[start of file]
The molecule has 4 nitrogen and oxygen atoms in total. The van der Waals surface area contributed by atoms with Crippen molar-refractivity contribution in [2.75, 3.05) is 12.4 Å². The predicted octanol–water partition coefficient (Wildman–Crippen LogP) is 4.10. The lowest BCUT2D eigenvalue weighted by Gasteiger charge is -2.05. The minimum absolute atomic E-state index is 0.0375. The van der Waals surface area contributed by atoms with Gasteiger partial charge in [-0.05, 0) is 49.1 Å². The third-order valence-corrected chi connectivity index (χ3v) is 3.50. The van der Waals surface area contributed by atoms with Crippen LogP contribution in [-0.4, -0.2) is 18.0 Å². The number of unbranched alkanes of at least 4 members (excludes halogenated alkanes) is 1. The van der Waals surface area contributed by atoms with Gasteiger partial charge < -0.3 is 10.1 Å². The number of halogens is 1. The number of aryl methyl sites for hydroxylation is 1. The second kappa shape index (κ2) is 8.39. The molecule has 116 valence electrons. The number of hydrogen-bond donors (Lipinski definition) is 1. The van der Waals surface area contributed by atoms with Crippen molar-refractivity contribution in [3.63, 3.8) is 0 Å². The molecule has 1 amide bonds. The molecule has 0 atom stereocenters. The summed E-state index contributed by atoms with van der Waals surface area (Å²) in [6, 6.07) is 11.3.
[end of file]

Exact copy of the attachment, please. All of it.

The molecule has 4 nitrogen and oxygen atoms in total. The van der Waals surface area contributed by atoms with Crippen molar-refractivity contribution in [2.75, 3.05) is 12.4 Å². The predicted octanol–water partition coefficient (Wildman–Crippen LogP) is 4.10. The lowest BCUT2D eigenvalue weighted by Gasteiger charge is -2.05. The minimum absolute atomic E-state index is 0.0375. The van der Waals surface area contributed by atoms with Gasteiger partial charge in [-0.05, 0) is 49.1 Å². The third-order valence-corrected chi connectivity index (χ3v) is 3.50. The van der Waals surface area contributed by atoms with Crippen LogP contribution in [-0.4, -0.2) is 18.0 Å². The number of unbranched alkanes of at least 4 members (excludes halogenated alkanes) is 1. The van der Waals surface area contributed by atoms with Gasteiger partial charge < -0.3 is 10.1 Å². The number of halogens is 1. The number of aryl methyl sites for hydroxylation is 1. The second kappa shape index (κ2) is 8.39. The molecule has 116 valence electrons. The number of hydrogen-bond donors (Lipinski definition) is 1. The van der Waals surface area contributed by atoms with Crippen molar-refractivity contribution in [3.63, 3.8) is 0 Å². The molecule has 1 amide bonds. The molecule has 0 atom stereocenters. The summed E-state index contributed by atoms with van der Waals surface area (Å²) in [6, 6.07) is 11.3.